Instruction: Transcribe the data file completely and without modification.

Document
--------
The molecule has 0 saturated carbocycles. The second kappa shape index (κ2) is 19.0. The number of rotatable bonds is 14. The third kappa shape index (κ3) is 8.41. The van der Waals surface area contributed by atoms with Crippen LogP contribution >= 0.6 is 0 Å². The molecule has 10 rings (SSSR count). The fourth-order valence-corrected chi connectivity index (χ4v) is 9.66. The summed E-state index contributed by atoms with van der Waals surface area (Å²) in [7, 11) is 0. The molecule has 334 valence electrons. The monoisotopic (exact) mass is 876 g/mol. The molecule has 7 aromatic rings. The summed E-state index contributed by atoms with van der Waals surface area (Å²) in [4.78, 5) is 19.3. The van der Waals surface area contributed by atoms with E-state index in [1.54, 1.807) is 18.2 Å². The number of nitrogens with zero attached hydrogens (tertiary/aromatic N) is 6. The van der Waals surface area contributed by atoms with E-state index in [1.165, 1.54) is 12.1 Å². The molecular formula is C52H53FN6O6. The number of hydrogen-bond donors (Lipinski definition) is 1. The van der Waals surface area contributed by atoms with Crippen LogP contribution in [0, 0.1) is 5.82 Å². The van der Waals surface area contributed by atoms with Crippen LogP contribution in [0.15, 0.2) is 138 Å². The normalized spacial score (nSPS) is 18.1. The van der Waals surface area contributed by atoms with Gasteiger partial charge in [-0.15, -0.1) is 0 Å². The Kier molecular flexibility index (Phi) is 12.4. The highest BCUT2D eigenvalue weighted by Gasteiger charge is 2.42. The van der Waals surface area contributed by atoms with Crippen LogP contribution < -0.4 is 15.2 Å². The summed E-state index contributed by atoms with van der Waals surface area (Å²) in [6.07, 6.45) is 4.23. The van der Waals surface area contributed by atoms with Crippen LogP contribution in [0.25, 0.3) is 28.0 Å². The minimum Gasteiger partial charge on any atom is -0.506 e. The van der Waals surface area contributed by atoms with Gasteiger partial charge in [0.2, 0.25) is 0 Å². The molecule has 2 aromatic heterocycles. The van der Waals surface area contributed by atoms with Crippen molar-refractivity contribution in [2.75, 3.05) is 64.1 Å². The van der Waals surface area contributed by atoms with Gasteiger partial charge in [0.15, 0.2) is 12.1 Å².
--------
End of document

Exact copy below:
The molecule has 0 saturated carbocycles. The second kappa shape index (κ2) is 19.0. The number of rotatable bonds is 14. The third kappa shape index (κ3) is 8.41. The van der Waals surface area contributed by atoms with Crippen LogP contribution >= 0.6 is 0 Å². The molecule has 10 rings (SSSR count). The fourth-order valence-corrected chi connectivity index (χ4v) is 9.66. The summed E-state index contributed by atoms with van der Waals surface area (Å²) in [7, 11) is 0. The molecule has 334 valence electrons. The monoisotopic (exact) mass is 876 g/mol. The molecule has 7 aromatic rings. The summed E-state index contributed by atoms with van der Waals surface area (Å²) in [4.78, 5) is 19.3. The van der Waals surface area contributed by atoms with E-state index in [1.54, 1.807) is 18.2 Å². The number of nitrogens with zero attached hydrogens (tertiary/aromatic N) is 6. The van der Waals surface area contributed by atoms with E-state index in [1.165, 1.54) is 12.1 Å². The molecular formula is C52H53FN6O6. The number of hydrogen-bond donors (Lipinski definition) is 1. The van der Waals surface area contributed by atoms with Crippen LogP contribution in [0, 0.1) is 5.82 Å². The van der Waals surface area contributed by atoms with Crippen LogP contribution in [0.15, 0.2) is 138 Å². The normalized spacial score (nSPS) is 18.1. The van der Waals surface area contributed by atoms with Gasteiger partial charge in [-0.15, -0.1) is 0 Å². The Kier molecular flexibility index (Phi) is 12.4. The highest BCUT2D eigenvalue weighted by Gasteiger charge is 2.42. The van der Waals surface area contributed by atoms with Crippen LogP contribution < -0.4 is 15.2 Å². The summed E-state index contributed by atoms with van der Waals surface area (Å²) in [6.07, 6.45) is 4.23. The van der Waals surface area contributed by atoms with Crippen LogP contribution in [0.25, 0.3) is 28.0 Å². The minimum Gasteiger partial charge on any atom is -0.506 e. The van der Waals surface area contributed by atoms with Gasteiger partial charge in [0.2, 0.25) is 0 Å². The molecule has 2 aromatic heterocycles. The van der Waals surface area contributed by atoms with Crippen molar-refractivity contribution in [2.75, 3.05) is 64.1 Å². The van der Waals surface area contributed by atoms with Gasteiger partial charge in [0.15, 0.2) is 12.1 Å².